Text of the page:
In <20060516222819.B9D94157B6@massis.lcs.mit.edu>, on 05/16/06 at
06:28 PM, email@example.com typed:
>> [TELECOM Digest Editor's Note: Way back in the 1960's when Electronic
>> Switching Systems (ESS) were first being developed, telco's major
>> complaint was that the telephone network had essentially gotten out of
>> control; among other things, anyone who knew how the 'system' worked
>> (and more people were find out every day about the old-style 'frames'
>> and other apparatus; how ancient and unreliable it was becoming; and
>> the various limitations of the 'system' where people who were less
>> than honest were concerned, or people who were malevolent in their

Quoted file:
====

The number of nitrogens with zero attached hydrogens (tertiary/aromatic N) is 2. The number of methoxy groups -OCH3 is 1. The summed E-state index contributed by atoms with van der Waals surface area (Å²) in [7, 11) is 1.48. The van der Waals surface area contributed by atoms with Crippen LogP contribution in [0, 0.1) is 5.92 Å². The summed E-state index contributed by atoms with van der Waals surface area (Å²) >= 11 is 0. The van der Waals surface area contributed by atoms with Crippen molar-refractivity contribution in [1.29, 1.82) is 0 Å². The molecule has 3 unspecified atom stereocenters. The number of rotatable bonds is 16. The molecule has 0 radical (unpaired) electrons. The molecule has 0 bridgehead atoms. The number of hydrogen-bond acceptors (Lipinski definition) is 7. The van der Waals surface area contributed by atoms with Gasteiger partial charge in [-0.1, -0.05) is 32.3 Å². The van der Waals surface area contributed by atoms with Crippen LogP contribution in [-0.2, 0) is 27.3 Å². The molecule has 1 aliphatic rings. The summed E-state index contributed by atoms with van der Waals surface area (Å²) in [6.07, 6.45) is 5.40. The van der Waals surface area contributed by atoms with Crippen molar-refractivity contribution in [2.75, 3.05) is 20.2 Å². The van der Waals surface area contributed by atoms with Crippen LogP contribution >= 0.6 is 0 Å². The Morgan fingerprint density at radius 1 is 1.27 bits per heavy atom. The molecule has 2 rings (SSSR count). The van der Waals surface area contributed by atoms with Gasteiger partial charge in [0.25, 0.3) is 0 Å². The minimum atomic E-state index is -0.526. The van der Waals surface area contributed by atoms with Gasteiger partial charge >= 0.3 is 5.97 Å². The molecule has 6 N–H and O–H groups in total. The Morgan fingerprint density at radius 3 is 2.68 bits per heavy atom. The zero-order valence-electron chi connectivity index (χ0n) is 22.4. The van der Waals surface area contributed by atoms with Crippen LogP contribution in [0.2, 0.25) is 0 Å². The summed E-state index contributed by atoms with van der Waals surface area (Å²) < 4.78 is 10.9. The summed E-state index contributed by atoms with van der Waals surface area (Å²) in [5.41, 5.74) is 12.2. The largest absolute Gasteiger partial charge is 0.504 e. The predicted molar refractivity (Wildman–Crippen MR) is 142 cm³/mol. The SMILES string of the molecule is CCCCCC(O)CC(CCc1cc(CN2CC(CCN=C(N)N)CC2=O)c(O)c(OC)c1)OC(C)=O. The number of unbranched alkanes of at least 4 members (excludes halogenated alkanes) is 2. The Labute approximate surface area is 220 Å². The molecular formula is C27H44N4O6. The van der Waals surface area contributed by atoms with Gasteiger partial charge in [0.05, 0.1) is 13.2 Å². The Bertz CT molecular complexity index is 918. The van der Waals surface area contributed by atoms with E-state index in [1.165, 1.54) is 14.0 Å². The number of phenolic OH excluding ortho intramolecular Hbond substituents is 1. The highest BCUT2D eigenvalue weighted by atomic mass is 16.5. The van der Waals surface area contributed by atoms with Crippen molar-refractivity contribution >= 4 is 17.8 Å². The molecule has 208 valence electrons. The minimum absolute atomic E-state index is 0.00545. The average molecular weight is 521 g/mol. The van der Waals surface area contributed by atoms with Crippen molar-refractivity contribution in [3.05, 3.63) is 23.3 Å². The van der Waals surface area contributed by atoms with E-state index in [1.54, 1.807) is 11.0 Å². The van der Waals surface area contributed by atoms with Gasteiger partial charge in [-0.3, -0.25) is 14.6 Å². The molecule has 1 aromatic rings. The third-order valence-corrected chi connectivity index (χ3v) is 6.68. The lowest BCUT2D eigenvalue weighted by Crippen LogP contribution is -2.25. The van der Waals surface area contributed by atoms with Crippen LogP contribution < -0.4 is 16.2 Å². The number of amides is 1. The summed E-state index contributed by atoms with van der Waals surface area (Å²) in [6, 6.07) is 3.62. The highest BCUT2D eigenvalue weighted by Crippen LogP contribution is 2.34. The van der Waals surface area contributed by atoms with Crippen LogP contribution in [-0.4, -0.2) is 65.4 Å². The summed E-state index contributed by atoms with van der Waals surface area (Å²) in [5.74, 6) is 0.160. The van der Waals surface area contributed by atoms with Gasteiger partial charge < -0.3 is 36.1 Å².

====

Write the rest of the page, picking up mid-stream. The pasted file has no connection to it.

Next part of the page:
>> intentions, and telco finally had enough of it and said the entire
>> system had to be rebuilt from the ground up.
> My understanding of ESS history is a bit different. The Bell System,
> since it started, was constantly looking for more efficient ways to
> handle traffic. This lowered the cost of telephone service which
> generated more business allowing it to take advantage of economies of
> scale. This all created a positive cycle -- more business led to more
> efficiency and lower costs which led to more business.
I'm with Jeff/Lisa on this. For a few months in the 1950's I worked
at Bell Labs in the very early ESS development project. There didn't
seem to be any hidden agenda for capturing all sorts of call data, and
in fact in those early days, the storage technologies just weren't
there to do what is being done today. They were far more concerned
about eliminating pay phone fraud.
Julian Thomas: http://jt-mj.net
In the beautiful Finger Lakes Wine Country of New York State!
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